Depending on how you mean the words, this is either magic or PCT. I don't
see any other possibility.
The brain simply generates output that is associated with the perceptions
that it elects to receive.
Now you DON'T have an input-output mapping. An I/O mapping can be associated
with the perceptions it IS receiving, but not with what it isn't.
There is nothing mysterious about this. It is
a simple input/output mapping of perception to behavior.
No it isn't. And it would indeed be mysterious even if it were. However,
you are (I think) describing the actions of either one complicated comparator
function or a bunch of simple ones. I'm not sure, because your language
is inconsistently used. That's OK when you are working within a framework
agreed between you and your readers, but when you are trying to change the
linguistic frame of reference, you have to be careful to be consistent.
We don't need HPCT.
Possibly not. Can you demonstrate the truth of my old conjecture that this
is so? I'd be very happy if you could, because nobody else has been able
to show that it is either true or false. You assert that it is true, and
that's the first time anybody has come out with such a flat statement. If
it is true, then experiments are possible to detect the difference between
the two concepts. That would be exciting.
Shannon Williams (96011.02:30) To Bill Powers
You are thinking: output = (input2-input1)/time
I am thinking: input1 = reference
input2 = input
where: [input] ---> [neural network] ---> [output]
[ment ] <---------C
The output is LEARNED by making it equal the reference
for whatever is input.
Fine. That's one of the standard ways of using delay in a neural network.
The network learns a compact and efficient representation of the input.
But in the case of generating appropriate actions in the outer world, why
would you want the output to equal an earlier input? You might want a
later input to equal an input you had earlier found to be useful, but
you wouldn't get that by producing the same output as last time, even
if setting the output equal to the input would have given it you on the
The neural network will learn to predict only when prediction is viable.
If you teach it that A follows B, then that is what it learns. If you do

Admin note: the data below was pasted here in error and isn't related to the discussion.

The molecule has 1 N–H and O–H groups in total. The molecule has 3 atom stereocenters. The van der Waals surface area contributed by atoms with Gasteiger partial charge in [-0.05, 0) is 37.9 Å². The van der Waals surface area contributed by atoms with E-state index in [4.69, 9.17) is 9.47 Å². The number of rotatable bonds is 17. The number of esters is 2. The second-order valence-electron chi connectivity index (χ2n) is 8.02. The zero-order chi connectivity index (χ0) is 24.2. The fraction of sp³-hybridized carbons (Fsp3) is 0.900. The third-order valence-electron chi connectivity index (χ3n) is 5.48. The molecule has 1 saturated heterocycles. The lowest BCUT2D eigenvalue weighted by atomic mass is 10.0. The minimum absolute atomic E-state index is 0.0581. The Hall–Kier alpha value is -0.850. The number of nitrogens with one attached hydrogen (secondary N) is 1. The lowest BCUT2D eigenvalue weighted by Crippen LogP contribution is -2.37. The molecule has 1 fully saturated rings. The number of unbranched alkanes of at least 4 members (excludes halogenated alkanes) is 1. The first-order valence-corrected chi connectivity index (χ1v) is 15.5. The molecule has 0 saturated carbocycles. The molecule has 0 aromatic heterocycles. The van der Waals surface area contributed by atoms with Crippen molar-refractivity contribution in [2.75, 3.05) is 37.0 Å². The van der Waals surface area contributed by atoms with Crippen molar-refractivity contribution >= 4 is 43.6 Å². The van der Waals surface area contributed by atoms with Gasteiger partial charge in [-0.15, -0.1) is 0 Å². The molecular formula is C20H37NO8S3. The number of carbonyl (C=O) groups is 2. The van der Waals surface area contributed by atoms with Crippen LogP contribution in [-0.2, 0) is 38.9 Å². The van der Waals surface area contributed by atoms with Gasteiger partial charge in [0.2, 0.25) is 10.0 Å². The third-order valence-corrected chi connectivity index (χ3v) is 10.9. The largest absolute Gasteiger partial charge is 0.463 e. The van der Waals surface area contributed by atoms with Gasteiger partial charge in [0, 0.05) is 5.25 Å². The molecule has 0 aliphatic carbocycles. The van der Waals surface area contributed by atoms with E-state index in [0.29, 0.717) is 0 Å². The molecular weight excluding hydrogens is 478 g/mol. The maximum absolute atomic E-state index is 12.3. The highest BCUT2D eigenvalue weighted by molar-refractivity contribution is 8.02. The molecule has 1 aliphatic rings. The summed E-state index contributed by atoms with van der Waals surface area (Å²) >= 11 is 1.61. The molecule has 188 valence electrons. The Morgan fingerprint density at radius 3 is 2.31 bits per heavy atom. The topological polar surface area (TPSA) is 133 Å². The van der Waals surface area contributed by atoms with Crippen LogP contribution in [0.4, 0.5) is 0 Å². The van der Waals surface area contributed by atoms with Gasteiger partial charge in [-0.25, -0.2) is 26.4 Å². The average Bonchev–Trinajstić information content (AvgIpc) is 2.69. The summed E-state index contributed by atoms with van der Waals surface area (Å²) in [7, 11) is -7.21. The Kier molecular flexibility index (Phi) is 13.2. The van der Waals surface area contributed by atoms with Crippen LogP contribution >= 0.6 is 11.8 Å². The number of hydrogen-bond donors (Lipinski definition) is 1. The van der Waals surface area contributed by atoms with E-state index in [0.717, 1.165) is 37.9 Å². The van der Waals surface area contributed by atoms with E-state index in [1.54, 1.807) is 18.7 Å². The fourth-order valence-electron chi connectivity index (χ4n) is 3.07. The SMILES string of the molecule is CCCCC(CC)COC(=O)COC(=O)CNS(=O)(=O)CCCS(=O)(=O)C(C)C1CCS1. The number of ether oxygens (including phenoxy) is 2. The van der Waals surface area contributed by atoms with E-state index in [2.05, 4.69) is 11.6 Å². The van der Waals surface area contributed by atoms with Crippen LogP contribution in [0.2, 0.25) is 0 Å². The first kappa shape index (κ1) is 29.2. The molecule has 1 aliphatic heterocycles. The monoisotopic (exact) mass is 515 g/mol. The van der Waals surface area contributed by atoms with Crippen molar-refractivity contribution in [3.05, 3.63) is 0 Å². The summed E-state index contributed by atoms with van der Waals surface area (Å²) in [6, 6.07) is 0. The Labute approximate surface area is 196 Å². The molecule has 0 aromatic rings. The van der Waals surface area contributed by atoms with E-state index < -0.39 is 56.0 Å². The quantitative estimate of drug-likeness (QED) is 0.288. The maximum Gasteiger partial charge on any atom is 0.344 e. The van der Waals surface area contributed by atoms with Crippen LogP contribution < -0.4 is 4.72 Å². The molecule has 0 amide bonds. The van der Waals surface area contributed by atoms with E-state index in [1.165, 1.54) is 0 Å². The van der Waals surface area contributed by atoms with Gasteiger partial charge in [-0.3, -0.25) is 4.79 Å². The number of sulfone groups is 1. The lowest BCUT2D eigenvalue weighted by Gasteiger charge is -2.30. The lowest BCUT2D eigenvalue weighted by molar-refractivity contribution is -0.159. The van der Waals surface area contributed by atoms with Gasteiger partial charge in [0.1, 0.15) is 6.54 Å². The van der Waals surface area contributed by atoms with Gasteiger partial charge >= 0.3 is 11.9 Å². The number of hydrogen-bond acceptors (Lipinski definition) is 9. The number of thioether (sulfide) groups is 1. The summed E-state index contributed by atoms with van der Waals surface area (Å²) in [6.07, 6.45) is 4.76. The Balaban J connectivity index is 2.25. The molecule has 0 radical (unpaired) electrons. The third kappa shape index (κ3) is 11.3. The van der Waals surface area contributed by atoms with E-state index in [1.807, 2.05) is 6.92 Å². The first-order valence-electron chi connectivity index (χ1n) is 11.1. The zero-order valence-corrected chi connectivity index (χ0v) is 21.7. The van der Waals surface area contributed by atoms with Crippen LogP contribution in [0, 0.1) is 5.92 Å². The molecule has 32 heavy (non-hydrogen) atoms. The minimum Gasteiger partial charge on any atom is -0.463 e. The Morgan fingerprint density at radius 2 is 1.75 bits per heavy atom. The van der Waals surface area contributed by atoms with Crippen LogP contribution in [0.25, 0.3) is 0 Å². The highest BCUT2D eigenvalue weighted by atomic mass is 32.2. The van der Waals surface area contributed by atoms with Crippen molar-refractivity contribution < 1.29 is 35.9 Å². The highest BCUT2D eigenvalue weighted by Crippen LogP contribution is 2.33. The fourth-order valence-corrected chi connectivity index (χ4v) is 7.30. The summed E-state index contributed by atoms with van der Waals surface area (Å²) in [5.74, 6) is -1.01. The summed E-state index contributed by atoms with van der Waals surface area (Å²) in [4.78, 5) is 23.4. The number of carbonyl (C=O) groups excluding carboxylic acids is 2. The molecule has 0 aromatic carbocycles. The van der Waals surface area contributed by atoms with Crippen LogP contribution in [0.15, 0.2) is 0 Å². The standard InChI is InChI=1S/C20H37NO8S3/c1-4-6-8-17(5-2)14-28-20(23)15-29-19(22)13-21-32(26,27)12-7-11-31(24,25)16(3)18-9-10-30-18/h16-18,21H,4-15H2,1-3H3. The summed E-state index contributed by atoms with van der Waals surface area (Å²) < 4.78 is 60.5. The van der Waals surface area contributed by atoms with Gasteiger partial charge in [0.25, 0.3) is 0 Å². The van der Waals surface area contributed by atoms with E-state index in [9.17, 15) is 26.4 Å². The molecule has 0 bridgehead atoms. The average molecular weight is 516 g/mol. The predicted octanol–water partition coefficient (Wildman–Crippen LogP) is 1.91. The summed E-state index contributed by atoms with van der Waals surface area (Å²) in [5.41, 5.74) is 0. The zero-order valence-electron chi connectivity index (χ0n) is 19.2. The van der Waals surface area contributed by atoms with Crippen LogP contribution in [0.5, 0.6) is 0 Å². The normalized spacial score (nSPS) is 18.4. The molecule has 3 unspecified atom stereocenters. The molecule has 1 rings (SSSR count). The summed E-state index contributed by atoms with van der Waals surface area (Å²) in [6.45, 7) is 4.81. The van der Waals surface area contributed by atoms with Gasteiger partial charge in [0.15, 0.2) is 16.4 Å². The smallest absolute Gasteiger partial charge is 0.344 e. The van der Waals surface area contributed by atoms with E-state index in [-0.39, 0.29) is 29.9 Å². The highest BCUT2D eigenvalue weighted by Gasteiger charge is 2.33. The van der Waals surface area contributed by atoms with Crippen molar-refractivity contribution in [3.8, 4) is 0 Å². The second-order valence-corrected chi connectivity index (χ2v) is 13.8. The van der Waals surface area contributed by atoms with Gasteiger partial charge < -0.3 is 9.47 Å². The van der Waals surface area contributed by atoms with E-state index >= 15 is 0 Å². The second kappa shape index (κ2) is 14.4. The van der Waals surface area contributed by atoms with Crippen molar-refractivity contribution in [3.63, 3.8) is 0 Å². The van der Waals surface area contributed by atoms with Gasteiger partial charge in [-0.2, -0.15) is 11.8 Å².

not give it any consistant input, then it does not learn anything. It only
recognizes the order/predictableness of its universe.
True. And the control system that never tries to predict can control better
in an unpredictable environment than can one that has learned in a more
stable environment that then goes mad. "It ain't so much what you don't
know as what you know that ain't so" is what hurts.
How can an output be generated to avoid situations that are unpleasant?
This question should not be causing problems for you. This is a question
you must ask yourself even in your current version of PCT. The question
for you is: How do we learn which outputs we need to generate to control
In answer to your question: We try an output. If it helps, we try it
again. If it doesn't help, we try something else.
You are describing the "classic" process of reorganization within PCT, but
I don't see where it links with your I/O modelling. What you describe is
indeed one way that the HPCT structure learns which outputs are needed to
control which perceptions; and when its outputs do control its perceptions,
it stops trying something else. That's one of the ways reorganization is
supposed to work. It's like the way dead leaves in the autumn "learn" to
build themselves into neat little piles behind hedges--so long as the wind
affets them, they move, but when they get into a calm place, they don't move
any more. So long as the HPCT structure is having trouble controlling, it
moves (changes structure or weights), but when things calm down and control
is successful, it doesn't move any more.
One thing to remember is that the input to the neural network is a pattern.
This means that you can map a behavior to a pattern. If that pattern
later fails to remove an error when the behavior is output, then you can
alter your network to generate another output. BUT- the effect of what you
are doing is this:
at first: neural input = 0X11XX01 ==> neural output = 11111111
after adjustment: neural input = 00110X01 ==> neural output = 11111111
= 01110X01 ==> neural output = 11101110
If you take those 1's and 0's to represent the signs of output connections,
you have a good description of one aspect of reorganization.
Shannon Williams (9614.03:30)
Networks give you an input/output mappings.
Fine, with the proviso I pointed out earlier, that this is true only if the
network is non-recurrent. So say "Networks CAN give you an input/output
mapping" and I'll go along.
Modifiable networks give you
the capacity to learn input/output mappings.
The cummulative effect of
these mappings allows an external observer to describe an organism's
behavior as e=r-p.
That's the leap that makes no sense to me. Under what conditions would
an external observer so describe an organism'a behaviour? Or perhaps the
question should be: what does it mean for an external observer to describe
the organism's behaviour as e=r-p? I like straw men to be visible, at least,
before they are knocked down, so that I can determine whether they are
indeed built of straw.
It's a very simple concept.
Perhaps. But you don't make it so.
Maybe you could figure out a question that identifies what you don't
understand. Or sketch what you think that I am saying, and point out its
OK. I've played with neural networks of different kinds for over 30 years